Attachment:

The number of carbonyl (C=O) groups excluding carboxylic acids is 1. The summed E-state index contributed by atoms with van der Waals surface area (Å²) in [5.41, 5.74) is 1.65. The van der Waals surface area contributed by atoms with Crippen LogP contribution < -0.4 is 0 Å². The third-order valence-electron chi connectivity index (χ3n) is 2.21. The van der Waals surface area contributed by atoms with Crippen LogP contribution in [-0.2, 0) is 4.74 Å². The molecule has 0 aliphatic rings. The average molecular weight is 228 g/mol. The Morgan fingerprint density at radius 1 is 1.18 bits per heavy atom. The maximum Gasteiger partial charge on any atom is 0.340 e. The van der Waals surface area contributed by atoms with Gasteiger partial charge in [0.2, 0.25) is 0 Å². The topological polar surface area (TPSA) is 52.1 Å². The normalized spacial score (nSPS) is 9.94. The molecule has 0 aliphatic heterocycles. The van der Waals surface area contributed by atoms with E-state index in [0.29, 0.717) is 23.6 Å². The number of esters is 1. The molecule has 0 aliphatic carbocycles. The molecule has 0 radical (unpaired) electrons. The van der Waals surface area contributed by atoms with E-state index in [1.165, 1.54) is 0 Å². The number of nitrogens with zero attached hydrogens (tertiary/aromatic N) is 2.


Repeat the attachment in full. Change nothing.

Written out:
The number of carbonyl (C=O) groups excluding carboxylic acids is 1. The summed E-state index contributed by atoms with van der Waals surface area (Å²) in [5.41, 5.74) is 1.65. The van der Waals surface area contributed by atoms with Crippen LogP contribution < -0.4 is 0 Å². The third-order valence-electron chi connectivity index (χ3n) is 2.21. The van der Waals surface area contributed by atoms with Crippen LogP contribution in [-0.2, 0) is 4.74 Å². The molecule has 0 aliphatic rings. The average molecular weight is 228 g/mol. The Morgan fingerprint density at radius 1 is 1.18 bits per heavy atom. The maximum Gasteiger partial charge on any atom is 0.340 e. The van der Waals surface area contributed by atoms with Gasteiger partial charge in [0.2, 0.25) is 0 Å². The topological polar surface area (TPSA) is 52.1 Å². The normalized spacial score (nSPS) is 9.94. The molecule has 0 aliphatic heterocycles. The van der Waals surface area contributed by atoms with E-state index in [0.29, 0.717) is 23.6 Å². The number of esters is 1. The molecule has 0 aliphatic carbocycles. The molecule has 0 radical (unpaired) electrons. The van der Waals surface area contributed by atoms with E-state index in [1.165, 1.54) is 0 Å². The number of nitrogens with zero attached hydrogens (tertiary/aromatic N) is 2.